Bubba Wallace, the only African-American driver in the NASCAR Cup Series, used his platform last week to push the American institution to ban Confederate flags from all future events. Among those giving the long overdue decision a stamp of approval was Alvin Kamara, one of NASCAR's and Wallace's newest fans.
Almost immediately following the announcement, the Saints' Pro Bowl running back tweeted his interest in knowing when the next race would be. On Sunday, Kamara, donning a Wallace hat and shirt, was invited to be one of 1,000 fans in attendance for the Dixie Vodka 400 at Homestead-Miami Speedway in Homestead, Florida. The event had the added distinction of being the first major sporting event to host fans since the COVID-19 pandemic hit the United States in March.
As one of many athletes in recent weeks voicing their support for the Black Lives Matter movement and sweeping social justice reform in the U.S., Kamara expressed his optimism regarding the sport's recent change.
"I don't think it's about when to say it. It's about it actually being said," Kamara said, according to David Wilson of the Miami Herald. "It's taken this long to do it and it is what it is. Me personally, I'm not going to be mad at that because the climate dictated it. The fact that they sat down and got rid of it, and are making these strides to flip the script, that's all you can ask for."
Kamara added that Wallace's decision to speak out at such a pivotal time could influence other drivers to also take a stand and bring about further change in the sport.
"I'm just going to be honest and say it gives some of these white drivers, who are predominant in the sport, a platform for them to be like, 'You know what? I know it's been wrong this whole time. Let me say the right thing now,'" Kamara said, per Tim Reynolds of the Associated Press. "Maybe before they weren't comfortable to say it."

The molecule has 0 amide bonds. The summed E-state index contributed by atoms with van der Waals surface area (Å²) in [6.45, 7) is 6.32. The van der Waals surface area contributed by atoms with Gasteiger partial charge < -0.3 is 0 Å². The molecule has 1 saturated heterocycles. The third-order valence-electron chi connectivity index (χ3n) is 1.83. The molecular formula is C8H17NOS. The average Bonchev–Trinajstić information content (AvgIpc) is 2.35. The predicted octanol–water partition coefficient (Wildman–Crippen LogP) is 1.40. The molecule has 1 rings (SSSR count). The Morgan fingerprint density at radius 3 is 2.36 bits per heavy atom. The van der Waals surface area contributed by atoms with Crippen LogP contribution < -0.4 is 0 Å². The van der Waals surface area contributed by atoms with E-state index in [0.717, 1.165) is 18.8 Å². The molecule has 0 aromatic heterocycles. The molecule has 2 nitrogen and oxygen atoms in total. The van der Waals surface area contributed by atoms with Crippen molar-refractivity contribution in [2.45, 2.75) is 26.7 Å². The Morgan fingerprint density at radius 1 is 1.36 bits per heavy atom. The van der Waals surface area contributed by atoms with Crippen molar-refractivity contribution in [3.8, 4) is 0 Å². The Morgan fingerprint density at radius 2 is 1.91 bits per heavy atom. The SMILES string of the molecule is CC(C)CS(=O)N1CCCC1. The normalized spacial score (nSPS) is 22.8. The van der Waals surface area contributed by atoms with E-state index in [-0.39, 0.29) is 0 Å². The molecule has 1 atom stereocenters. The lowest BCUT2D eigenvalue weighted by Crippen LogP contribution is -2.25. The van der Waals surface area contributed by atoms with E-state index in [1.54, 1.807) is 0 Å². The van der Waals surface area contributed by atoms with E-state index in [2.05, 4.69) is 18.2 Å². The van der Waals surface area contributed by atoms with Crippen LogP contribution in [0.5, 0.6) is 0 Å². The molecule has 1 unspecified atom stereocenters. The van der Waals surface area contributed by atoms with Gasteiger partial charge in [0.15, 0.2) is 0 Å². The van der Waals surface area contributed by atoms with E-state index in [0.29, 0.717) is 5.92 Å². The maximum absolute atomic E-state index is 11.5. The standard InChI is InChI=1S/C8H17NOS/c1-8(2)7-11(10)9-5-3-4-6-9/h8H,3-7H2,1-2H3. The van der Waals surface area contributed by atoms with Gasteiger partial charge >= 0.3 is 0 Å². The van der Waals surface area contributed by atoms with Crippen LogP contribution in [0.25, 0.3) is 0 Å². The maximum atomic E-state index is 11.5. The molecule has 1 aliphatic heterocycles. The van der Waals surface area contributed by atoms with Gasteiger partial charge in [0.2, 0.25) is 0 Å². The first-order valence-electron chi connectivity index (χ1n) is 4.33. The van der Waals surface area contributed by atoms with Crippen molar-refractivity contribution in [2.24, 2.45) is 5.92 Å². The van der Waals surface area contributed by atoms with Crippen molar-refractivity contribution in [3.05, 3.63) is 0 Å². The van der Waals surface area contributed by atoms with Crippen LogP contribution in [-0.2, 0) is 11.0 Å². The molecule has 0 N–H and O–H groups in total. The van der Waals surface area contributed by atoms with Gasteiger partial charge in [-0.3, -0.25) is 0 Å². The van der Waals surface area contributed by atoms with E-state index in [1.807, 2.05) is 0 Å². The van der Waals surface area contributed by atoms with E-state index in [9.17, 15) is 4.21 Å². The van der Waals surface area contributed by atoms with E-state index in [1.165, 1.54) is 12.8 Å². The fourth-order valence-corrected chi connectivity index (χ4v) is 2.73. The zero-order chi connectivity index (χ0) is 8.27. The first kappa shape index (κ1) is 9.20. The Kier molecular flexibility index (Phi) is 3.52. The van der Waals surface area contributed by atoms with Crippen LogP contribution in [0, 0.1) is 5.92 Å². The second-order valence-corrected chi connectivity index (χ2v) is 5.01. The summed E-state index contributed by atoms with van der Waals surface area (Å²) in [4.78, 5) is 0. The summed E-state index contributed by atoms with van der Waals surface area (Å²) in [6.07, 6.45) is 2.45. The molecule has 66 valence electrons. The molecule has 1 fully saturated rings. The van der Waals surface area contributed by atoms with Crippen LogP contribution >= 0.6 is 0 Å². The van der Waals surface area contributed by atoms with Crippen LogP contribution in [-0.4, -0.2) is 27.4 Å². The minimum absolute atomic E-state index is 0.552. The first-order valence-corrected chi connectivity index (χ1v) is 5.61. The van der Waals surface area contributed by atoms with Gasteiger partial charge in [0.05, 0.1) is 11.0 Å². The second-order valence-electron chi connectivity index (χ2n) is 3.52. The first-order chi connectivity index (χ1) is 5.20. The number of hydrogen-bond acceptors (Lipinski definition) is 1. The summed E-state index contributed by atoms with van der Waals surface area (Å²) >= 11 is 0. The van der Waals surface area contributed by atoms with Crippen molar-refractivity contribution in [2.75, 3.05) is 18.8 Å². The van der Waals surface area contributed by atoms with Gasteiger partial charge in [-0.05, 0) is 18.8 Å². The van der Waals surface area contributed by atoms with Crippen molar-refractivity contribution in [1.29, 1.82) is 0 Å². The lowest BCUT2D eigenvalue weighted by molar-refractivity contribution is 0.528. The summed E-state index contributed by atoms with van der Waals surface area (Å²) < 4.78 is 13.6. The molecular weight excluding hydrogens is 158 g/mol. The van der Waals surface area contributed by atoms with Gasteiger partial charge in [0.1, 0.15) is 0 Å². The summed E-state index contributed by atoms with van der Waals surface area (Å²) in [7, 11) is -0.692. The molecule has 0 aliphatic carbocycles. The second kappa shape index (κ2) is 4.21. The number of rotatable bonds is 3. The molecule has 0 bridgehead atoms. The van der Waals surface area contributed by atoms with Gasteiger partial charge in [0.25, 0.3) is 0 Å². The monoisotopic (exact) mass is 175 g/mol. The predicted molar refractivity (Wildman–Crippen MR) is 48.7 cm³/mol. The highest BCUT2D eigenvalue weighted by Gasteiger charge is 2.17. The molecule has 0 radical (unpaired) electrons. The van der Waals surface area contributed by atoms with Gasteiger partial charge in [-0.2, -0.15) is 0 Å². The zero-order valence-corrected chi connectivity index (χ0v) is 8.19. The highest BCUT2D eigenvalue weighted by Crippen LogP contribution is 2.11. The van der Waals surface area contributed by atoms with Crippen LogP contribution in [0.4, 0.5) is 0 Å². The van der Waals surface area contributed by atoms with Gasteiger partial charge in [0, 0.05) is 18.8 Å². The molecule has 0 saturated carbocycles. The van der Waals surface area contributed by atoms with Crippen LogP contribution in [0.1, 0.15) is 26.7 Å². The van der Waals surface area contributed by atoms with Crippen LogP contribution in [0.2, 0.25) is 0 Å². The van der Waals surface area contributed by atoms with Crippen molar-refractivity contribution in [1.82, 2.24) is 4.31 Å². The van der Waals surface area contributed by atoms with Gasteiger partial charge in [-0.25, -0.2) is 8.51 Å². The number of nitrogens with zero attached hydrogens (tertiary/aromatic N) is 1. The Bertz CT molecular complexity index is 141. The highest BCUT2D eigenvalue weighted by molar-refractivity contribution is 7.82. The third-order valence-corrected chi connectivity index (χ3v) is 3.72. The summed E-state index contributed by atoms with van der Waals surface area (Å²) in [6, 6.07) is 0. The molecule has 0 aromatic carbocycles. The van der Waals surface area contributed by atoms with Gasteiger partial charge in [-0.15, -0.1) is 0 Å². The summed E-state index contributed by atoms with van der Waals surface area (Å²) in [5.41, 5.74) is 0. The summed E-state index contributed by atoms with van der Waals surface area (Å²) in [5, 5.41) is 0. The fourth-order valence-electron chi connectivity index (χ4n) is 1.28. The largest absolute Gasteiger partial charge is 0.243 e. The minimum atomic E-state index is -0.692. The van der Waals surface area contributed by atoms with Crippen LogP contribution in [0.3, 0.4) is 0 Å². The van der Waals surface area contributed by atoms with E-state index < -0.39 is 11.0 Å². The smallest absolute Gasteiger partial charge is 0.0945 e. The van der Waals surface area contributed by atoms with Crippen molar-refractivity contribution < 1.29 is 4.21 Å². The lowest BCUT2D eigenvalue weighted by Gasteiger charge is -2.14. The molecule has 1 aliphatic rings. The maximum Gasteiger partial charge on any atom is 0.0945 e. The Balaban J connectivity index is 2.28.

Obviously, the history surrounding the racist symbol invokes hundreds of years worth of anger and discomfort, something Kamara -- a native of Norcross, Georgia, and former college athlete at Alabama and Tennessee -- has an added level of exposure to.
Wallace forcing NASCAR to look beyond its famous checkered flag and address its checkered past was an important moment that represented the type of change that needs to happen in America. The flag's removal opens the door for people, like Kamara, who have interest in the sport but felt alienated to learn more about it; hopefully it will signify a shift in social consciousness in more ways than one.
"I know he's got the weight of the world on his shoulders being the only African American driver with what's going on and what the climate of the world is right now, and taking a stand," Kamara said. "He's backed into a corner right now and it takes a lot of courage to be in the place that he's in and still say, You know what? I'm going to stand up for what's right instead of just being quiet and I commend him on that. It takes a lot of bravery. It takes being comfortable in your skin to be able to do something like that."